Understand Your Credit Report & Score – Part 1

What is a “Credit Report”?

A credit report is a “snapshot” of your credit history. It is one of the main tools lenders use to decide whether or not to give you credit/loan/mortgage.

In Canada, your credit history is maintained by at least one of three major credit-reporting agencies: Equifax, TransUnion, and Experian*.
* Effective April 17, 2009, Experian will no longer be providing credit reports out of its Canadian database regarding any consumer in Canada.

Check your credit report every year and report any errors.
Mistakes in your report may negatively impact your credit score. It’s your responsibility to make sure your credit history is accurate. As mandated by consumer reporting legislation, you have the right to obtain a copy of your Consumer Disclosure, free of charge by mail or in person.

Order your FREE Credit Report today by mail/phone/fax or in person.
Equifax | TransUnion | Experian (service discontinued)

What information does your credit report contain?

Your credit report contains information about your past and present personal and financial situation.

Personal information: Your name and alias, social insurance number, birth date, current and previous addresses, current and previous employment, and phone numbers.

Credit information: This section lists all the accounts that have been reported by various institutions with which you have established a credit relationship; eg, credit or retail cards, lines of credit, loans, mortgage, phone companies, vehile insurance companies, etc.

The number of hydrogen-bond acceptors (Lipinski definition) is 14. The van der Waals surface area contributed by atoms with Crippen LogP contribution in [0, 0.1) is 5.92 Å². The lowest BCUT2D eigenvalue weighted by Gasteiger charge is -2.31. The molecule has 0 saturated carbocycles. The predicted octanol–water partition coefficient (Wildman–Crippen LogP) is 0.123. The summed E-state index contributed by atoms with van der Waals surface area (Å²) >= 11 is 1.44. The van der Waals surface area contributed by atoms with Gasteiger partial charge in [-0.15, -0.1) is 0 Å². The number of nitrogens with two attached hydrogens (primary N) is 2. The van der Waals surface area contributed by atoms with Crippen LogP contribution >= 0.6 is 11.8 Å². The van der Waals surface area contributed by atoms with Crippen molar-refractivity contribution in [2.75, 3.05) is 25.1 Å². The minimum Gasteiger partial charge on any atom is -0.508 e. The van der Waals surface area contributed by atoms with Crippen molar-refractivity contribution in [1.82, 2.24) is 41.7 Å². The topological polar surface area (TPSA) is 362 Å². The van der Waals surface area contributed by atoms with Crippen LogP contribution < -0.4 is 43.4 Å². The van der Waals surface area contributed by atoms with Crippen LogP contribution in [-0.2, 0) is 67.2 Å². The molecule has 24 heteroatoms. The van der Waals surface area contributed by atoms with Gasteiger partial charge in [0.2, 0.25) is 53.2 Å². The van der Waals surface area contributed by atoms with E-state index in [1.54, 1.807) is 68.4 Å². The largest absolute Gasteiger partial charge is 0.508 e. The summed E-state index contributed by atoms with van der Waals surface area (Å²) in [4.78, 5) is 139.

Banking information: Any bank account you have, including any
NSF (non-sufficient funds) or “bad” cheques you may have written.

Public records: A list of public record such as a bankruptcy or a credit-related court judgment against you in a lawsuit. Secured loans, which are backed by an asset (your property for example), may also appear in your credit report.

Collection information: This shows whether you ever had a debt that you could not pay, which was referred to a collection agency for payment.

Consumer statement: Any statement you may have made to explain a particular situation, such as a dispute with a financial institution or a fraud warning.

Credit report inquiries: A list of all of the people who have inquired about your credit: yourself, a lender, or any other authorized organization.

How does your credit report look like?

Sample TransUnion credit report | Sample Equifax credit report

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